Whisky terminology certainly causes a lot of confusion.
People get hung up on everything from regions and cask ages to colouring and chill-filtering. Even whether it’s spelt whisky or whiskey! But one of the most common questions – asked by beginners and connoisseurs alike – is, ‘What’s the difference between single malt and blended whiskies?’.
As a leading bottler and supplier, it’s fair to say, the water of life is our area of expertise. And here we attempt to resolve the long-standing conundrum that is single malts vs blends.
Spoiler alert – the real difference probably isn’t what you think it is.
What is single malt whisky?
Short answer – whisky that comes from just one distillery.
Contrary to common belief, single malt whiskies are not the product of a single barrel or single cask. Neither are they the product of a single batch, or one very old and wise man who lives in Scotland.
Single malts are simply whiskies produced at a single distillery.
Take, for example, one of our favourites – Tomintoul Aged 10 Years. This only contains whisky produced at Tomintoul Distillery, but that whisky is likely to have been taken from several different barrels.
This is a process known in the whisky world as ‘vatting’.
Many variables can influence the flavour and character of a barrel of whisky. So, to create a single malt that’s consistent in taste and quality, nearly all whisky distilleries now ‘vat’ their barrels or mix them together. This ensures each new release meets the brand’s unique flavour profile.
If a single malt is stated as being 10 years old – like Tomintoul – this is the youngest age that went into the vat. In truth, the majority of your dram could be much older. But the amount used from each barrel is irrelevant. As long as there’s even a trace of a 10-year-old batch, it becomes a 10-year-old whisky.
What is blended whisky?
Short answer – whisky that contains a mixture of spirits from two or more distilleries.
Blended whiskies do what they say on the tin.
Essentially, they are a ‘blend’ of different whiskies – not just taken from different barrels, but from multiple separate distilleries. These can be distilleries from distinct regions or countries, and the blend can include a mix of single malts and single grains (i.e. whiskies made with barley, plus other grains).
Creating a blended whisky is kind of an art form. Similar to the way a chef will take multiple high-quality ingredients and create an outstanding dish, a master blender will skilfully combine multiple whiskies – each delicious in their own right – to make a spirit that’s smooth and unique in flavour.
Do single malts and blends taste different?
Single malts and blends possess two very different flavour profiles.
As single malt whiskies are made from 100% barley, they’re typically more robust, full-bodied and complex than their blended counterpart – with a deeper flavour that lingers on the tongue. Each one also has a distinctive taste, which reflects the unique character of their single distillery.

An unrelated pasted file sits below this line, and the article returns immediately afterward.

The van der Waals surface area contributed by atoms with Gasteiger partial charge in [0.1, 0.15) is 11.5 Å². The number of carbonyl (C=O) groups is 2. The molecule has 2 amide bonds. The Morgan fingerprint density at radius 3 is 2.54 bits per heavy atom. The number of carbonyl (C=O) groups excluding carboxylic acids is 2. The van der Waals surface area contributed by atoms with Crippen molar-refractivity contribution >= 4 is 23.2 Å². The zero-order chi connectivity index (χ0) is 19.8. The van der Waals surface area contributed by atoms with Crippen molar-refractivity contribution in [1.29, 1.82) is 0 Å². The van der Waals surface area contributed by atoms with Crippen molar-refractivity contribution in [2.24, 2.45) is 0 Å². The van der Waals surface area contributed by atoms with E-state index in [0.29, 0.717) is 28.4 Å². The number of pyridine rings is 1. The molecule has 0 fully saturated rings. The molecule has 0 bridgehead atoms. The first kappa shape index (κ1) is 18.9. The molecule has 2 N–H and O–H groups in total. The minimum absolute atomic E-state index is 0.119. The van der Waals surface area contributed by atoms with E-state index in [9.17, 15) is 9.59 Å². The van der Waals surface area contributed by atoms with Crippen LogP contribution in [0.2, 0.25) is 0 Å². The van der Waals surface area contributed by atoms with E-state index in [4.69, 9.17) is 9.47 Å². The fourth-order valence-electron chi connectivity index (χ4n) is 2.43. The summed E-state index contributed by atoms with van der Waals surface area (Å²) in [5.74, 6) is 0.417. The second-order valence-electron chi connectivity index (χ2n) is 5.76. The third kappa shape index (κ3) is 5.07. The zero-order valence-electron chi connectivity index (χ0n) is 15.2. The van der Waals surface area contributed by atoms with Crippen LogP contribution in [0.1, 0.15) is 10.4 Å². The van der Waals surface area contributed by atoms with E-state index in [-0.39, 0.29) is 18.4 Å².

By contrast, blended whiskies are usually a lot lighter and smoother – and their flavour is usually very subtle. As such, they’re much more approachable, and can often be a good choice for whisky beginners.
Blended whisky vs single malt – which is better?
Single malts are often perceived as being of higher quality than blended whiskies.
Many whisky lovers agree – it’s difficult for a blended spirit to match the depth and complexity of flavour that you get from one created at a single distillery. And admittedly, the whisky tasting sets in our store mostly contain single malts – but everyone’s preferences are different.
Only your tastebuds can tell you which is your favourite style, so the easiest way to find out is by trial and error. Where’s the harm in setting aside a couple of hours to try a few of each? Apart from feeling a little tipsy!
You may prefer a smooth blend that brings together a myriad of flavours. Or you could discover a one-of-a-kind single malt that’s impossible to beat (or find anywhere else!).
Sounds like the perfect plan to us.
If you’re looking for the perfect introduction to the world of single malts, we have just the thing. Our best-selling Single Malt Whisky Tasting Set.
This features five of the very best single malt whiskies currently available, including:
- Tomintoul Aged 10 Years
- Glencadam Aged 10 Years
- Arran Barrel Reserve
- The Ileach
- Penderyn Legend
You’ll receive a 30ml miniature of each, which is the ideal amount to taste and appreciate their unique flavours – comparing them with each other, as well as other blended varieties if you wish.
Each set comes with a series of tasting cards, which feature interesting facts and information about the whiskies, as well as the key flavours to look out for. Plus a luxury whisky tasting mat, perfect for setting down your spirits and making notes as you sip your way through some of Scotland’s finest.
For a more experienced drinker, looking to extend their single malt repertoire, we also have several other premium sets to choose from – including our brand new World Whisky Single Malt Set, Premium Scotch Whisky Set and Old and Rare Scotch Whisky Set.
So, why not order the one that most appeals to you, give our single malts a go and let us know what you think? You can easily tag us on social media using @WhiskyTastingCo.
If you’re still not 100% clear on the difference between single malt and blended whisky, or would like more advice on the sets for sale in our store, you’re also welcome to get in touch for a chat. Simply give us a call on 01743 247 220. We have excellent knowledge in this area and we’re always more than happy to help.